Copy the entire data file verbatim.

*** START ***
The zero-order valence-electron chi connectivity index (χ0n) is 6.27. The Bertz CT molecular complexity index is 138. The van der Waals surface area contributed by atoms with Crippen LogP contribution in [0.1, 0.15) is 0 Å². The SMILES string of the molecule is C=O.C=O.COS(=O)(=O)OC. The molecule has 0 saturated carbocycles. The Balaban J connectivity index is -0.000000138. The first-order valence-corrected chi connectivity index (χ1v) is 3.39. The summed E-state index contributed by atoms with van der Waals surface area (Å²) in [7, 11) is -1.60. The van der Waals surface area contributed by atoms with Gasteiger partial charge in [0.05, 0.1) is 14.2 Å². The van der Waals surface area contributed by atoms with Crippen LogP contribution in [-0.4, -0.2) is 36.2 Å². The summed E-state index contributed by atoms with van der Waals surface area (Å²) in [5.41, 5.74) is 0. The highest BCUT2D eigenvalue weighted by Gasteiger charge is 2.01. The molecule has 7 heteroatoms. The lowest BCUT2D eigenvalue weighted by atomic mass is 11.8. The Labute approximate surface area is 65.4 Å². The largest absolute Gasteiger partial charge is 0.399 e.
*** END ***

The zero-order valence-electron chi connectivity index (χ0n) is 6.27. The Bertz CT molecular complexity index is 138. The van der Waals surface area contributed by atoms with Crippen LogP contribution in [0.1, 0.15) is 0 Å². The SMILES string of the molecule is C=O.C=O.COS(=O)(=O)OC. The molecule has 0 saturated carbocycles. The Balaban J connectivity index is -0.000000138. The first-order valence-corrected chi connectivity index (χ1v) is 3.39. The summed E-state index contributed by atoms with van der Waals surface area (Å²) in [7, 11) is -1.60. The van der Waals surface area contributed by atoms with Gasteiger partial charge in [0.05, 0.1) is 14.2 Å². The van der Waals surface area contributed by atoms with Crippen LogP contribution in [-0.4, -0.2) is 36.2 Å². The summed E-state index contributed by atoms with van der Waals surface area (Å²) in [5.41, 5.74) is 0. The highest BCUT2D eigenvalue weighted by Gasteiger charge is 2.01. The molecule has 7 heteroatoms. The lowest BCUT2D eigenvalue weighted by atomic mass is 11.8. The Labute approximate surface area is 65.4 Å². The largest absolute Gasteiger partial charge is 0.399 e.